COMPOSITION – I don’t believe ALL students can learn to write simply by reading and being exposed to good writing. However, I CAN say it doesn’t hurt the cause, either. One thing that I like to do is to have the student study a particular passage in a particular style, say a passage of really good dialogue or a very well-done descriptive scene. (Dickens and O. Henry are great for both of these, btw.) Then, after they’ve read and studied it, paying attention to the way it’s written, not just what is written, I’ll ask them to write a passage or two of their own, in a similar style. Then, we compare their writing to the original, to see how well they’ve done. A practical example – A wonderful example of foreshadowing is found in the opening scenes of “A Christmas Carol.” Have your junior high age-student spend a 3 or 4 days studying these passages. Then, read them the rest of the first Stave, so they can see what all this was building up to. Then, ask them to write their own passage of foreshadowing, only make it a mystery or a birthday party or something other than a Victorian ghost story. Again, if you don’t have a good resource book on how to write, you might want to invest in one, or get your student an age appropriate writing guide, like WriteSource, Writing Strands or “Igniting Your Writing” sells. (I have several published by Writer’s Digest – for adults, on both fiction and non-fiction writing, that I find very helpful.) Written narrations can serve as a good basis for how much about writing your student knows, and a way to test their newly-developed skills.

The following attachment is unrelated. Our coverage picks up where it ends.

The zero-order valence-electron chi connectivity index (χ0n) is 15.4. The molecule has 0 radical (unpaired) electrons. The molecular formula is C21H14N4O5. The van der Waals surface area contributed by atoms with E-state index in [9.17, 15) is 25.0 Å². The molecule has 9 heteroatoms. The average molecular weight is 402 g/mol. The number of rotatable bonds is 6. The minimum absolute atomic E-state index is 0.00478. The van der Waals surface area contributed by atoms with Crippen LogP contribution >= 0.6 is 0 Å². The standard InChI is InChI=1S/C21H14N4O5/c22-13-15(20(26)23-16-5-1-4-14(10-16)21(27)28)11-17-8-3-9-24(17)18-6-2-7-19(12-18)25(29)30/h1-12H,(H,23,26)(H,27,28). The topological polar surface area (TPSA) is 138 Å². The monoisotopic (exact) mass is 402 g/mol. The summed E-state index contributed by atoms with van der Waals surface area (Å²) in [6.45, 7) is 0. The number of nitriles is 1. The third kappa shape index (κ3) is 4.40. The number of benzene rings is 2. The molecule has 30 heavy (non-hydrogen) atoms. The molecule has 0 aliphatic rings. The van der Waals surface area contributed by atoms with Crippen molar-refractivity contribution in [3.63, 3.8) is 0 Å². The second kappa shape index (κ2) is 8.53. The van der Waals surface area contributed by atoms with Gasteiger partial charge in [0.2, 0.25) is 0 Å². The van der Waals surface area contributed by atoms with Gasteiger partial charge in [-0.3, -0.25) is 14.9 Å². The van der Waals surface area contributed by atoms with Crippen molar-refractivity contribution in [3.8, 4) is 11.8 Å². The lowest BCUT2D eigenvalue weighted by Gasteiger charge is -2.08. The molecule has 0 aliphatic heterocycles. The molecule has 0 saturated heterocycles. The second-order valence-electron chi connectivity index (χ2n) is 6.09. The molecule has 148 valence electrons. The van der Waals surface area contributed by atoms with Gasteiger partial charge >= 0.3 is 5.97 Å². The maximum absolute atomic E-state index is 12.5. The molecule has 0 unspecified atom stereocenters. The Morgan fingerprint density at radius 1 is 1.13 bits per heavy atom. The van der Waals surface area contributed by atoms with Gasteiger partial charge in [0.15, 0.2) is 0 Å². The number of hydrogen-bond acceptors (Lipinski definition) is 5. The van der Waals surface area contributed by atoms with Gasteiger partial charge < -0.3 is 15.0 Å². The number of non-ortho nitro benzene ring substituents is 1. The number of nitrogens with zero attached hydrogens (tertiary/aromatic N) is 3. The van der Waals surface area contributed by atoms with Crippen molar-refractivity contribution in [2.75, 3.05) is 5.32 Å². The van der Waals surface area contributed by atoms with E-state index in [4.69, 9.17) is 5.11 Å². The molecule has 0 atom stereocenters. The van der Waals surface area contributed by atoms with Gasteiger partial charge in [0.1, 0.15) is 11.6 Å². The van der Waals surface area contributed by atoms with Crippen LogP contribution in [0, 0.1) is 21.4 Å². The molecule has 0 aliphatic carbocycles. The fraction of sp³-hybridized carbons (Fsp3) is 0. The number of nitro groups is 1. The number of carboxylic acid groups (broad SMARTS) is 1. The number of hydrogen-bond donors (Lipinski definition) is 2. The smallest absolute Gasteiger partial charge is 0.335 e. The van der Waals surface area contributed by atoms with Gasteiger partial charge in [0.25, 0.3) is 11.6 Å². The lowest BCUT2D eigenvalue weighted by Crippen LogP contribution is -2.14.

COMPREHENSION & NARRATION The best way to test your dc’s comprehension skills is through narration, either oral, written or “active.” Here’s are the narration “starters” that have made more than one appearance on these boards, for those of you who may wonder just how to “do” narration while keeping it fresh or relevant. In the next post, you will find a list of “narration starters.” These are the things you ask your dc to get them started narrating. (Please note anywhere there is a ____ or a “him/her” or “setting/time period” you would fill in with particulars from your reading.) They are arranged somewhat in order of the complexity of thought needed to adequately “answer” them. In the post below that list is the list of “active narration ideas.” I use these with my younger dc, and sometimes with older ones as a break from oral/written narration. They accomplish the same task of finding out how much the dc knows from the reading, while taking some of the “work” out of narrating. Now, how do I use these? With starters, I typically write them at the top of the page. The dc then writes/dictates her answer to me below. For the active narrations, I have a jar. In the jar are a number of slips of paper. Each slip has one of the activities written on it. There is more than one of each kind, but not the same number of each. Also, I’ve thrown in a couple slips that say “skip narration today” just to keep it interesting. Then, once or twice a week, instead of dictating/writing a narration, we pick a slip from the jar and do what it says. We typically do one narration a day, per dc. I’ve found narrating for every reading with every dc to be tedious for me and them, so one a day is adequate for me. (Only you know what you and your dc will tolerate.) Anyway, I’ve found using these starters and activities makes narration easy and fun and certainly less tedious or boring. Oh, as to how much to expect – when it comes to written narrations, I like to start around 3rd or 4th grade with a paragraph or so. By the time they reach middle school age, they should be able to produce a page-front or so. When dictating, I ask for at least 4 or 5 sentences from my 6yo. In reality, though, it doesn’t matter much how much they narrate (written or orally) as long as they can exhibit enough knowledge of the reading to let you know they were listening and retaining. I DO NOT correct written narrations for grammar. I WILL point out misspelled words, if there are any, simply because my dc use their own spelling errors as their spelling words. The narrations should not be treated as essays or compositions, IMO. They are the dc’s “proof” of attention to and comprehension of their readings. We date each one and add the title of the book (with chapter, if applicable) and put them in their own section of our notebooks. We narrate on every kind of reading we do, too. Just because it’s science or history doesn’t mean a child can’t produce a narration on it. I never tell which readings we’ll be narrating on. That way, the dc pay close attention to ALL their work. Here are the narration starters. Somewhere on the web, I found a list of “exam questions” taken directly from the PNEU schools founded and operated by Charlotte. I copied out as many of the “generic” ones I could, and from some other readings on narration, put together this list of starters: